Gov. Ralph Northam (D) already moved to temporarily ban weapons from the Capitol grounds in advance of the rally. Earlier this week, he said that authorities had received credible intelligence — some gathered, via dark Web channels used by white nationalists outside Virginia, about groups with "malicious plans” that could include storming the Capitol or weaponizing drones.
Further fueling concerns, the Federal Bureau of Investigation on Thursday arrested three alleged members of a white supremacist group on gun charges, in part out of concern over the potential violence at the planned rally in Richmond.
Monday’s rally is being organized by the Virginia Citizens Defense League, one of several grass-roots groups that travel to Virginia’s state capitol every year for citizen lobbying day, which is scheduled for Monday. This year, however, the group is expecting a larger crowd because the Democratic takeover of state legislature has given new momentum to several gun control measures, including requiring background checks on all firearms purchases and limiting handgun purchases to one a month.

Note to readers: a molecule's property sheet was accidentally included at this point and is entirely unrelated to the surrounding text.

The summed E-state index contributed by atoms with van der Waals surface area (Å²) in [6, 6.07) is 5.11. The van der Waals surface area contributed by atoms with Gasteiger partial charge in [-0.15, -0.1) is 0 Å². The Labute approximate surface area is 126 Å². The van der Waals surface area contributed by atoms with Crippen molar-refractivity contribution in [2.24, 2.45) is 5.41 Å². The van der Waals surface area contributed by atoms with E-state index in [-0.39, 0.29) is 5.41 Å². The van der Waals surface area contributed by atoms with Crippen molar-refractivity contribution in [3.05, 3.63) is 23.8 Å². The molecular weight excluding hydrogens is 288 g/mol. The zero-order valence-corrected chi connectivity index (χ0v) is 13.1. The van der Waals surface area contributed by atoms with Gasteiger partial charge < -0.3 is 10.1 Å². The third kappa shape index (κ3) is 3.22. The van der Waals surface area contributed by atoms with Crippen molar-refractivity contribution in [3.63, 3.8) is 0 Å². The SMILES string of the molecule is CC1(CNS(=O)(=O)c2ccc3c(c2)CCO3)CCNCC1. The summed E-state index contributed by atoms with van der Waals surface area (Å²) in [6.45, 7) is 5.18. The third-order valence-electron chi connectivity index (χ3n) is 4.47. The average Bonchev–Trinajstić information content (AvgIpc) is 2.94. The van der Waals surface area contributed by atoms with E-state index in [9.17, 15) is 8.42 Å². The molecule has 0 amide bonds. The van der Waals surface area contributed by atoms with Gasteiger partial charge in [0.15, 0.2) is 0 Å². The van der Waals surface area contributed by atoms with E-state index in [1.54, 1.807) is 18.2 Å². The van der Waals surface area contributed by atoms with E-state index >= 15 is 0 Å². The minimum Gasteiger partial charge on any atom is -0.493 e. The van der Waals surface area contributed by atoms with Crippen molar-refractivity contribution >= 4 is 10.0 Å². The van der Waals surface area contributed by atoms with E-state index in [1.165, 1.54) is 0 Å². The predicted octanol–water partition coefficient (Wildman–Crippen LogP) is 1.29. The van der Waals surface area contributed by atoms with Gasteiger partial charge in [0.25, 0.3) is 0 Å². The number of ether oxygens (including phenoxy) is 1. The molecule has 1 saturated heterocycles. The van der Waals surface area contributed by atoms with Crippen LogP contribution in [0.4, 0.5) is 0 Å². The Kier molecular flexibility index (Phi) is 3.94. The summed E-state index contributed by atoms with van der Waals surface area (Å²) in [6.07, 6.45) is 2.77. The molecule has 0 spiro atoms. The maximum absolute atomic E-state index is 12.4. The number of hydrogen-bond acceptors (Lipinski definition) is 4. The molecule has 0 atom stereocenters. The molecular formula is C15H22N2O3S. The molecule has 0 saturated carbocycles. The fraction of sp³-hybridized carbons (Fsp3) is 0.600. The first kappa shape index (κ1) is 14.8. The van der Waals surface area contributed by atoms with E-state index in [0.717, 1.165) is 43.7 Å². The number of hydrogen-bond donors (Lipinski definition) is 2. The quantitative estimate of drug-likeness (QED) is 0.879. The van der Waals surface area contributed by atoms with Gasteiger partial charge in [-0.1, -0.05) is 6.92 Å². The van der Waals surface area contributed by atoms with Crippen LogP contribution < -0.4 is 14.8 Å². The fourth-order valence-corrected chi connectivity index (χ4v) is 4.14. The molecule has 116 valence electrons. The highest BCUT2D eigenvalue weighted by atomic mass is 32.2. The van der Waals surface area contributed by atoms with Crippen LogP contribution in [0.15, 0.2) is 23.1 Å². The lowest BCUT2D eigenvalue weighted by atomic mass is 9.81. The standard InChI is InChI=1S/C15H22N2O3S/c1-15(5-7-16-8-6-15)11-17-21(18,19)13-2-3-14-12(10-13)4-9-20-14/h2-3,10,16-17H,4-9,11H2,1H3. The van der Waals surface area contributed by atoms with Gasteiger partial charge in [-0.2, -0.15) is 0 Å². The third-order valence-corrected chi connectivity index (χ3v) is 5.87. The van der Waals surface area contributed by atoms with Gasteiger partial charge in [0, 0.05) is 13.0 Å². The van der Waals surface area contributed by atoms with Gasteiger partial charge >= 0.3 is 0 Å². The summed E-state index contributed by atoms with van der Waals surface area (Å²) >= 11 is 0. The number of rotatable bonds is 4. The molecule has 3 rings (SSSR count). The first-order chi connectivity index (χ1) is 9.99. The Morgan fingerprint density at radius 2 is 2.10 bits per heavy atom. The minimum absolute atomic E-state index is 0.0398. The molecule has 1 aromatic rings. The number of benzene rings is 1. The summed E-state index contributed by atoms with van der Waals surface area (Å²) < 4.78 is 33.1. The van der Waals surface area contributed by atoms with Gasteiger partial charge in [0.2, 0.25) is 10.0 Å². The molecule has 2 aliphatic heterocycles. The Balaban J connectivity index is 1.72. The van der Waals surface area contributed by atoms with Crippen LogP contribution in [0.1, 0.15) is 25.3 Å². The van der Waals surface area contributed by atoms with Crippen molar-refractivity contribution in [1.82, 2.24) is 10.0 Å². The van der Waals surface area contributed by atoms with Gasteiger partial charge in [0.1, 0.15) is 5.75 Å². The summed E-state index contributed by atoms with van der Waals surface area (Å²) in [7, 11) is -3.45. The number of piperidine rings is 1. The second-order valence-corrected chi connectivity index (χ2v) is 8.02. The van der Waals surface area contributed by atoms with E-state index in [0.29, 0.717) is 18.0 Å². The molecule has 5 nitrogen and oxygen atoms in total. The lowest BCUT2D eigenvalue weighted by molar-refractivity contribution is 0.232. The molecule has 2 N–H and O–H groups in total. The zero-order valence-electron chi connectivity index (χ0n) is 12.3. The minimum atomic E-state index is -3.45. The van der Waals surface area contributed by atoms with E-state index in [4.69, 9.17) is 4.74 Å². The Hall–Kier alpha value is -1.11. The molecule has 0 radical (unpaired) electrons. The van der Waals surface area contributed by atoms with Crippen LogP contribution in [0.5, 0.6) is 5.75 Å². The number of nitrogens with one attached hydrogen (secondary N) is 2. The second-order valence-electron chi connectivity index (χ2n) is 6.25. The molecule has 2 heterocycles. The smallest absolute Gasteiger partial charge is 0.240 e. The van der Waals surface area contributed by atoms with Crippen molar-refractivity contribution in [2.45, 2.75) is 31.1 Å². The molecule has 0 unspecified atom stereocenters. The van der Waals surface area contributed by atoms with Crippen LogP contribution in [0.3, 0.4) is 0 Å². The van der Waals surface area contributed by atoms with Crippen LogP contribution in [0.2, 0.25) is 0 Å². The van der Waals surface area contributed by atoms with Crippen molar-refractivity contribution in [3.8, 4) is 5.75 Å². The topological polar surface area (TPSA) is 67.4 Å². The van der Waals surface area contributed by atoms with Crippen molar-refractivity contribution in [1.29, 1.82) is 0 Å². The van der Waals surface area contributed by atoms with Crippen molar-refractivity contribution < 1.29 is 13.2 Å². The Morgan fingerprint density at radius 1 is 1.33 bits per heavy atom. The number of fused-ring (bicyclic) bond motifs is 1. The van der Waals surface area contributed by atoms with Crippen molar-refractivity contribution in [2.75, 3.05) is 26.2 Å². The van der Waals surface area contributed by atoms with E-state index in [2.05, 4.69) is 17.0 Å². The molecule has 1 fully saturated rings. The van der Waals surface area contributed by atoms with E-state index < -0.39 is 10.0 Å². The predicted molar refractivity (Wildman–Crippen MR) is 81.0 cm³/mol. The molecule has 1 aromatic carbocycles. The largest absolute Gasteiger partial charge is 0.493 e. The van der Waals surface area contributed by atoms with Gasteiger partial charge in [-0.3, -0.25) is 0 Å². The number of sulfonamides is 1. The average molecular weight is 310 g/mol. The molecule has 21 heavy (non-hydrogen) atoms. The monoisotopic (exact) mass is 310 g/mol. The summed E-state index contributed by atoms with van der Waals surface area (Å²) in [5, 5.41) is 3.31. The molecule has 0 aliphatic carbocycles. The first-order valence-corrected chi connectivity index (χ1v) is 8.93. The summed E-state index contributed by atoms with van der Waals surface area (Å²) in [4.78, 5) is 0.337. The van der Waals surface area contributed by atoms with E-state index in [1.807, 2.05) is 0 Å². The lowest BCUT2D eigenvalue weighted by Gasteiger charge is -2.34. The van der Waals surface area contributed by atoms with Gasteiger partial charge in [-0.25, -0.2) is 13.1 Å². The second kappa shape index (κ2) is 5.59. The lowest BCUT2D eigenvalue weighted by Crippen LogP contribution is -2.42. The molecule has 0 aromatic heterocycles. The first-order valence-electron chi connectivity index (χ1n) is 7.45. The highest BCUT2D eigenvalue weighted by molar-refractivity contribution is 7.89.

State officials want to avoid a repeat of the violence that broke out in Charlottesville in 2017 during a Unite the Right, rally that centered on opposition to the removal of a Confederate statue in the town. One person was killed when James A. Fields Jr., an avowed neo-Nazi, rammed his car into a crowd of counterprotesters. Fields was convicted of murder.
The FAA will sometimes impose temporary flight restrictions during special events or during hazardous situations such as wildfires or hurricanes. Those who ignore the FAA’s restrictions can have their drones confiscated, may be detained for questioning by law enforcement and could face steep fines.